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The Project Gutenberg Etext of Life/Adventures of Santa Claus*

The Life and Adventures of Santa Claus

by L. Frank Baum


1. Burzee
2. The Child of the Forest
3. The Adoption
4. Claus
5. The Master Woodsman
6. Claus Discovers Humanity
7. Claus Leaves the Forest

1. The Laughing Valley
2. How Claus Made the First Toy
3. How the Ryls Colored the Toys
4. How Little Mayrie Became Frightened
5. How Bessie Blithesome Came to the Laughing Valley
6. The Wickedness of the Awgwas
7. The Great Battle Between Good and Evil
8. The First Journey with the Reindeer
9. "Santa Claus!"
10. Christmas Eve
11. How the First Stockings Were Hung by the Chimneys
12. The First Christmas Tree

1. The Mantle of Immortality
2. When the World Grew Old
3. The Deputies of Santa Claus


1. Burzee

Have you heard of the great Forest of Burzee? Nurse used to sing of
it when I was a child. She sang of the big tree-trunks, standing
close together, with their roots intertwining below the earth and
their branches intertwining above it; of their rough coating of bark
and queer, gnarled limbs; of the bushy foliage that roofed the entire
forest, save where the sunbeams found a path through which to touch
the ground in little spots and to cast weird and curious shadows over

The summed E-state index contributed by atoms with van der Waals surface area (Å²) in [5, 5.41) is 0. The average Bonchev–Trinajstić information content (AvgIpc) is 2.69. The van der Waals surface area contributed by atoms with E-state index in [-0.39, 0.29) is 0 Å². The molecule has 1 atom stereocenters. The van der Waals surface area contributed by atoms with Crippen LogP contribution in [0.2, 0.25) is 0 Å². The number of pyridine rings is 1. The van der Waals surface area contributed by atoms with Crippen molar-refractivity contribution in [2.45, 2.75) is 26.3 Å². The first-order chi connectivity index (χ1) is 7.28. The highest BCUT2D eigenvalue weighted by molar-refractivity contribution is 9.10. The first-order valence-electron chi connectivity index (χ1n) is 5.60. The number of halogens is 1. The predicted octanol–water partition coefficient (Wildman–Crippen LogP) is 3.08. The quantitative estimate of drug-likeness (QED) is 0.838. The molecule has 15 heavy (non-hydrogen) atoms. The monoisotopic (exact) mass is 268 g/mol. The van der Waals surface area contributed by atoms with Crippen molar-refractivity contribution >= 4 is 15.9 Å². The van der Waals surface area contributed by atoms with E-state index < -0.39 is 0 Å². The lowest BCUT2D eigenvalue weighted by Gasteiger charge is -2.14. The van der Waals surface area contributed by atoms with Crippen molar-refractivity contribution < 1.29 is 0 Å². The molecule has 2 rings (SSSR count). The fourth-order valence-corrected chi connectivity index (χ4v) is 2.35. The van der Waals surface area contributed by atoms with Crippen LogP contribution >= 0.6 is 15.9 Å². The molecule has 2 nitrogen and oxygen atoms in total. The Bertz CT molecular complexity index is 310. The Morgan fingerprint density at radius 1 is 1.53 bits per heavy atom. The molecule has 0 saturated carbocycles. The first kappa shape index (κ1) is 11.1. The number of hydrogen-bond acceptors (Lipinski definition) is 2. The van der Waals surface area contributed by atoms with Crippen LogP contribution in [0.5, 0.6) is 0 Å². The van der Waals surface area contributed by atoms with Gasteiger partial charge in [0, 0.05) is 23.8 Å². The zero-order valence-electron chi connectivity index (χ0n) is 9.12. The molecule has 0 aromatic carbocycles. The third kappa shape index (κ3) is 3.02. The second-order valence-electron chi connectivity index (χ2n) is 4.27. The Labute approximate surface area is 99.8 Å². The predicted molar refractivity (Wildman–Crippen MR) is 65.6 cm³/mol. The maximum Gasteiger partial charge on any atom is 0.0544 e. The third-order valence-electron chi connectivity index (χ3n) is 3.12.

the mosses, the lichens and the drifts of dried leaves.

The Forest of Burzee is mighty and grand and awesome to those who
steal beneath its shade. Coming from the sunlit meadows into its
mazes it seems at first gloomy, then pleasant, and afterward filled
with never-ending delights.

For hundreds of years it has flourished in all its magnificence, the
silence of its inclosure unbroken save by the chirp of busy chipmunks,
the growl of wild beasts and the songs of birds.

Yet Burzee has its inhabitants--for all this. Nature peopled it in
the beginning with Fairies, Knooks, Ryls and Nymphs. As long as the
Forest stands it will be a home, a refuge and a playground to these
sweet immortals, who revel undisturbed in its depths.

Civilization has never yet reached Burzee. Will it ever, I wonder?

2. The Child of the Forest

Once, so long ago our great-grandfathers could scarcely have heard it
mentioned, there lived within the great Forest of Burzee a wood-nymph
named Necile. She was closely related to the mighty Queen Zurline,
and her home was beneath the shade of a widespreading oak. Once every
year, on Budding Day, when the trees put forth their new buds, Necile
held the Golden Chalice of Ak to the lips of the Queen, who drank
therefrom to the prosperity of the Forest. So you see she was a nymph
of some importance, and, moreover, it is said she was highly regarded
because of her beauty and grace.

When she was created she could not have told; Queen Zurline could not